Skip to main content

The Globe and Mail

Will governments step into the nuclear breach?

Is there nobody willing to pay up to keep the lights on? The decision by Centrica on Monday not to invest in new U.K. nuclear plants suggests that developing the next generation of nuclear power is too daunting a task for the private sector.

Since the 2011 Fukushima accident in Japan, nuclear power has been gripped by regulatory hesitancy, lengthening construction schedules and rising costs. Centrica has clearly had it with the uncertainty; the U.K. group thinks a £500-million ($787-million) share buyback is a better use of shareholders' money. Maybe. If private sector utilities will not invest in nuclear power, however, who will?

To answer that question, it is worth examining the economics of nuclear energy. The Nuclear Energy Agency says the investment cost of a nuclear plant, including construction, accounts for 60 per cent of the total cost over its life. A further 25 per cent is made up of operating and maintenance costs; the rest is for fuel and decommissioning. Unlike gas- or oil-fired power plants, with their sensitivity to fuel prices, nuclear power is most sensitive to financing costs. Investors start to earn returns only after heavy initial outlays, and typically after 10 years.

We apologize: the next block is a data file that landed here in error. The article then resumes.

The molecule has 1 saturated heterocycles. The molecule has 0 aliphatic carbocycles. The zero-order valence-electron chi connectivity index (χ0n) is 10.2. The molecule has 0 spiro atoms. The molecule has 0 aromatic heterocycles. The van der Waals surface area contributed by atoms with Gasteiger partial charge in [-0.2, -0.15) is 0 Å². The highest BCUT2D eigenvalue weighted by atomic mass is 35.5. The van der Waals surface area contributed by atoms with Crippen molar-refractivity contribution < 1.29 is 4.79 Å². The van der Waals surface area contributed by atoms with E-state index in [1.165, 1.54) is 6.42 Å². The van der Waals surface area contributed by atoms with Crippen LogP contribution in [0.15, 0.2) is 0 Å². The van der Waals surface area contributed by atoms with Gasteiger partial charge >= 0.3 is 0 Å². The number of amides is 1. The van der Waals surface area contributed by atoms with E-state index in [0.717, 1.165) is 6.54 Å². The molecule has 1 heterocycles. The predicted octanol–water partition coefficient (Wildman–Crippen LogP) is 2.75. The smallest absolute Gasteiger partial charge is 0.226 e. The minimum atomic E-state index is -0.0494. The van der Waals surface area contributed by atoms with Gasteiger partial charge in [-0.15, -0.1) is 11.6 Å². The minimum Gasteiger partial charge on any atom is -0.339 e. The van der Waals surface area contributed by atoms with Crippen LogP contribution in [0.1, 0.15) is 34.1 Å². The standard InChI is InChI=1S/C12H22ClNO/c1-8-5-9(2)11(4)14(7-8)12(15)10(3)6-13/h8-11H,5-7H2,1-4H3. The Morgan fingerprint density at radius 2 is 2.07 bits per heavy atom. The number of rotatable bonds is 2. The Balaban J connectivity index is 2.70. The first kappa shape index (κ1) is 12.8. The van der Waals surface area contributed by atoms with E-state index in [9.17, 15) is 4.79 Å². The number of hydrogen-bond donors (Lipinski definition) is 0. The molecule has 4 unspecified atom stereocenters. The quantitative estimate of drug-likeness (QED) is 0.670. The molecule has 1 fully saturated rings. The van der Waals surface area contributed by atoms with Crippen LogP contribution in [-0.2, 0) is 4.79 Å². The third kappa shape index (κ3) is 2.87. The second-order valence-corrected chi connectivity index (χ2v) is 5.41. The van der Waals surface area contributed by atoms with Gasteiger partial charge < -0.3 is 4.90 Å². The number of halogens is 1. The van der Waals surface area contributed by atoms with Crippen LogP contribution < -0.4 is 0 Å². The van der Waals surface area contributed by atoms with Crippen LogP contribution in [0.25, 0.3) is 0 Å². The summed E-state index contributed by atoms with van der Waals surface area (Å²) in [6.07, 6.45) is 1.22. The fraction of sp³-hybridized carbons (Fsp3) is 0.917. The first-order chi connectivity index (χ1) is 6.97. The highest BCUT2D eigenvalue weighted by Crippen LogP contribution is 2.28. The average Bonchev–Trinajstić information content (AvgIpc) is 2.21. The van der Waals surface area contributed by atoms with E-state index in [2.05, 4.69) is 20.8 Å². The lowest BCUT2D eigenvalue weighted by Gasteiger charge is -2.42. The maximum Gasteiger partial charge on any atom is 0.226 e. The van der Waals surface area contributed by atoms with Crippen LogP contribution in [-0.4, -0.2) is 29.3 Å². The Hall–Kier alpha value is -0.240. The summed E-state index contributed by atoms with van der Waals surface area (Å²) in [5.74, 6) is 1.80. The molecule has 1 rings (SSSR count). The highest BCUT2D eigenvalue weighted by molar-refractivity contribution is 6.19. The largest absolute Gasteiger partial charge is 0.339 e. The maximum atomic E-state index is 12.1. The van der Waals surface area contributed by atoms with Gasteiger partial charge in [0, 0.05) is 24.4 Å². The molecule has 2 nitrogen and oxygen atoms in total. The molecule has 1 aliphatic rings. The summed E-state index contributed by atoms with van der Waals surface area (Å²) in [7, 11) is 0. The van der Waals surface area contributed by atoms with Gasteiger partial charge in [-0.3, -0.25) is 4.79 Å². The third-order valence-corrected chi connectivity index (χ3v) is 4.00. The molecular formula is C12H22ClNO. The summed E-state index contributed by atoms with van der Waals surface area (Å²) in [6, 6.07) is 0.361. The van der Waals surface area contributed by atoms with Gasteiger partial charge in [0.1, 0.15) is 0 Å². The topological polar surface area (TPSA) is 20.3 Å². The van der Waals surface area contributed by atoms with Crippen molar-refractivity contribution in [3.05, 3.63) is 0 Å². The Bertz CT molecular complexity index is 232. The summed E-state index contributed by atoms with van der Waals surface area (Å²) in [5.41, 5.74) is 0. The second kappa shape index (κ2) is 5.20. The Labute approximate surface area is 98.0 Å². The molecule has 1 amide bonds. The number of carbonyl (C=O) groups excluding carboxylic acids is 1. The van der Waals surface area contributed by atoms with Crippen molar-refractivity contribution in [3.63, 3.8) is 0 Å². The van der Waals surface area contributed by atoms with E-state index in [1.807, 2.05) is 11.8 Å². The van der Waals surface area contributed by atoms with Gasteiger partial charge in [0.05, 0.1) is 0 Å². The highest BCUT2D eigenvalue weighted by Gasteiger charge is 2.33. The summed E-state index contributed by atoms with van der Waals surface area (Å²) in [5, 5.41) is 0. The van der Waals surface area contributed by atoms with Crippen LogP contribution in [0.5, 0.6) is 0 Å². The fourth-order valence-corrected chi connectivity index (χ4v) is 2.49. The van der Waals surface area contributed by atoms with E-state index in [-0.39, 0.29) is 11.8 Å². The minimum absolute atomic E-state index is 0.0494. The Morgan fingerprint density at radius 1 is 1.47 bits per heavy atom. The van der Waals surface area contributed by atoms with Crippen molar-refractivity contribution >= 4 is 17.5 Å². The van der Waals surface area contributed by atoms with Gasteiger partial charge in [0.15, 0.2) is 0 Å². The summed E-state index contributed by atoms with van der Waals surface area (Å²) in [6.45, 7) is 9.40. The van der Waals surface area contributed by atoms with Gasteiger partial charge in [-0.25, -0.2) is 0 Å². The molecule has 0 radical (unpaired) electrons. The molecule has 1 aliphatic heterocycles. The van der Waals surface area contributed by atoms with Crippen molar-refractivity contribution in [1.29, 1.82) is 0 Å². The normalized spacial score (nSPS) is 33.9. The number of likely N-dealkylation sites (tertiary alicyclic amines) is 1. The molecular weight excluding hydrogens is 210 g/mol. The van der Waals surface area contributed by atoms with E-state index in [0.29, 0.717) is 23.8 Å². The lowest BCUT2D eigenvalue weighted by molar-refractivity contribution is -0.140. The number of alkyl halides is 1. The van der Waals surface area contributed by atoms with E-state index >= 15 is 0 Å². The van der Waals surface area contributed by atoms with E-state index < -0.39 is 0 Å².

Story continues below advertisement

Even that is in an ideal world where regulation is certain. When regulatory uncertainty prevails, as it does today, the calculations become equally fraught. Fukushima is one factor; Germany's move to phase out nuclear energy is another. Eon, RWE and SSE have pulled out of the U.K. nuclear market in the wake of these developments. True, some investors are willing to come in. Hitachi of Japan bought the German utilities' U.K. nuclear assets, while China's CGNPC is likely to join EDF in developing the projects in which Centrica was involved. But attracting private sector capital is proving almost impossible.

There are more than 60 nuclear reactors under construction around the world; low-carbon nuclear must be part of the global energy mix. If governments want to attract private capital, they must be more realistic about pricing, cost and regulation.

Report an error

The Globe invites you to share your views. Please stay on topic and be respectful to everyone. For more information on our commenting policies and how our community-based moderation works, please read our Community Guidelines and our Terms and Conditions.

We’ve made some technical updates to our commenting software. If you are experiencing any issues posting comments, simply log out and log back in.

Discussion loading… ✨